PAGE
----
“What goes around comes around” … It’s not a new concept, right?
In fact, it could be considered one of the oldest spiritual concepts that there is, because basically it’s a statement about karma – which is an idea that dates back thousands of years to Sanatana Dharma, the basis of Hinduism… the oldest world religion that is still being practiced today.
But what does it really mean?
Well, I can’t claim to be an expert, but I will share one thing that I’ve come to learn through experience, and it’s pretty simple:
Abundance is Non-Linear.
That is: if I do the ‘right’ thing by you, and I have the ‘right’ intentions about it (in that I wasn’t just doing it for self-serving reasons like bolstering my self-esteem, or making myself look like a good person in the eyes of others, or because I was seeking some kind of payback in the future)… then good things may indeed come back to me. But those things often will come back from a different source.
Conversely, if I do the ‘wrong’ thing by you, I may actually seem to get away with it for a while… but eventually the payback will come, and probably also from a different (and unexpected) source.
It’s curly. It’s non-linear.
Karma will come at you sideways, from behind, from someone (or something) you’ve never even encountered before… and often when you’re least expecting it.
It might be ‘good’. It might be ‘bad’. Sometimes a ‘good’ thing turns out to be more of a ‘bad’ thing in the end, and vice versa. (And when is the ‘end’ anyway?)
Whatever it is that comes at us, we have to do our best to deal with it. That’s the dance.
It’s pointless trying to figure out the intricacies of it. We simply can’t grasp how complex this cosmic karmic dance is with our tiny little brains.That’s because of the other aspect of karma: it operates beyond time. The dance plays out across many lifetimes.
What a lot of people may call “good opportunities” or “bad luck” or “good fortune” or “fate”… Sanatana Dharma calls it all karma.
My spiritual teacher, Amma, talks a lot about karma.
Well, actually… the truth is, Amma doesn’t talk that much. Amma mostly just hugs people. (Maybe because karma can feel pretty rough sometimes, and it helps to hug it out!) When Amma does talk, the concept of karma is often woven into the things she has to say.
I’ve understood Amma’s teachings on this topic, especially as it relates to what we call “luck” in life, to be kind of like a bank account. When we do the right thing, we deposit ‘capital’ in the ‘bank’ of karma. When we don’t do the right thing… well, we make a withdrawal.
As a result of our past actions, we reap what we’ve sown in that bank account… across many lifetimes. In other words: “what goes around comes around.”
Like I said, not a new concept.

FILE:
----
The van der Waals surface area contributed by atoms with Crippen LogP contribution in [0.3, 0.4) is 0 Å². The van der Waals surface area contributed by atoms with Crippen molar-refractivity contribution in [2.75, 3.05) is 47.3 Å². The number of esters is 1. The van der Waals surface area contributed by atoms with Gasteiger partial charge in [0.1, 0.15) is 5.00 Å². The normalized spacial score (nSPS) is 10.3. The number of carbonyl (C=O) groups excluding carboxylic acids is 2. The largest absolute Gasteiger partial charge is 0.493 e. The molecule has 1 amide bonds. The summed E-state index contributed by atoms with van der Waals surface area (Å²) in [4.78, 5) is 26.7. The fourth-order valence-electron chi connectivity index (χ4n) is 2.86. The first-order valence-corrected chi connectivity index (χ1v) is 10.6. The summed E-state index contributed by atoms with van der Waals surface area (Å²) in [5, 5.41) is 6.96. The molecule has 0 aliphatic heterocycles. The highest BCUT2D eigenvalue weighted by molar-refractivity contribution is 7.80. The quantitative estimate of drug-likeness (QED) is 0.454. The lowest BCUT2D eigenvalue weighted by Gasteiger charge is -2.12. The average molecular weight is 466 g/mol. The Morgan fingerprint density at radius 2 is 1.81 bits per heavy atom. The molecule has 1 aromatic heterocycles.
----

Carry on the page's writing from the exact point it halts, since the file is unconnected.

Yet, it begs a very important question: how do we make deposits into the bank of karma?
For me, it comes back to ONE simple thing: always try to do the right thing.
Even if it’s hard. Even if it’s embarrassing. Even if it doesn’t feel good.
Always do the right thing.
This is known as dharma. Right action.
The ‘right’ action is not always what you think it will be. And it’s not always the same in every situation, or for every person. There’s no ultimate rule book. The intent behind the action is often more important than the action itself.
Every situation is unique.
The Law of Dharma says that I need to try and do the right thing in every situation. The Law of Karma says that how it comes back to me is going to be non-linear, distributed across lifetimes and in ways that are probably beyond my mind’s ability to comprehend.
So it logically follows: right here, right now, I need to just focus on doing the right thing (the dharma) and let go of my attachment to the outcome (the karma).
Ok. I get it. But, um, how?
Many of the world’s spiritual traditions – for all their differences – have ONE great piece of advice about this. ONE simple method for ‘doing the right thing.’
It’s known as The Golden Rule.
It’s basically all about cultivating empathy and compassion, and putting yourself in other people’s shoes.
In Christianity, it’s expressed as: “Do unto others as you would have them do unto you.”
In Buddhism it’s: “Hurt not others in ways that you yourself would find hurtful.”
In Confucianism it’s: “Do not impose on others what you yourself do not desire.”
In Judaism it’s: “What is hateful to you, do not do to your fellow man. This is the law: all the rest is commentary.”
(I think that’s a mic drop from Judaism, right there!)
So… It’s a simple idea. But in complex situations, that’s when it gets tricky. It’s not always easy to know what the ‘right’ thing is. Is it?
The only way to access your own personal dharma… to find the ‘right’ action for you to do in each unique situation… is to search your heart for it.
No one else can tell you what it is.
You can seek guidance from teachers, mentors or books. You can study spiritual texts. You can do personal development to get better at it. You can get coaching. You can surround yourself with others who are also on a path of trying to do the ‘right’ thing. All of that is really valuable and important…
And yet, in the moment, you’ll have to choose how you apply it. You’ll be on your own, with only your heart to guide you.
Follow your dharma… not someone else’s. Yours.
AND understand: you won’t always get it right.
Forgive yourself for that.
Other people won’t always get it right, either.
Forgive them for that.
Because, we’re all just doing our best with whatever we’ve got to work with this time.
As always, let me know in the comments if this post has helped you in any way.
To YOUR Abundance,
Julie Ann Cairns